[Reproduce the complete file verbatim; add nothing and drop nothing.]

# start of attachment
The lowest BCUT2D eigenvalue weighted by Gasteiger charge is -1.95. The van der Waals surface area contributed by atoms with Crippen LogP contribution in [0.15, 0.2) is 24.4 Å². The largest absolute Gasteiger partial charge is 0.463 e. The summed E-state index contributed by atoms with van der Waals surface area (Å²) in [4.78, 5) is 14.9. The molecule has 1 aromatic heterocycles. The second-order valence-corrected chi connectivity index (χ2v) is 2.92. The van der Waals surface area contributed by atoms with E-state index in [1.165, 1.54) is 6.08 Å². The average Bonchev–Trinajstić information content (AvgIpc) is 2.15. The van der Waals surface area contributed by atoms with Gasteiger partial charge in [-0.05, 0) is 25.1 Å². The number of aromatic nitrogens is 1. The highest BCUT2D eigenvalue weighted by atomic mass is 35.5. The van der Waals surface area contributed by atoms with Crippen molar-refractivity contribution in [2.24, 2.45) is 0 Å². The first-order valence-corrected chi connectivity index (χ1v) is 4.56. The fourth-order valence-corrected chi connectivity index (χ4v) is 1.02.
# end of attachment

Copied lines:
The lowest BCUT2D eigenvalue weighted by Gasteiger charge is -1.95. The van der Waals surface area contributed by atoms with Crippen LogP contribution in [0.15, 0.2) is 24.4 Å². The largest absolute Gasteiger partial charge is 0.463 e. The summed E-state index contributed by atoms with van der Waals surface area (Å²) in [4.78, 5) is 14.9. The molecule has 1 aromatic heterocycles. The second-order valence-corrected chi connectivity index (χ2v) is 2.92. The van der Waals surface area contributed by atoms with E-state index in [1.165, 1.54) is 6.08 Å². The average Bonchev–Trinajstić information content (AvgIpc) is 2.15. The van der Waals surface area contributed by atoms with Gasteiger partial charge in [-0.05, 0) is 25.1 Å². The number of aromatic nitrogens is 1. The highest BCUT2D eigenvalue weighted by atomic mass is 35.5. The van der Waals surface area contributed by atoms with Crippen molar-refractivity contribution in [2.24, 2.45) is 0 Å². The first-order valence-corrected chi connectivity index (χ1v) is 4.56. The fourth-order valence-corrected chi connectivity index (χ4v) is 1.02.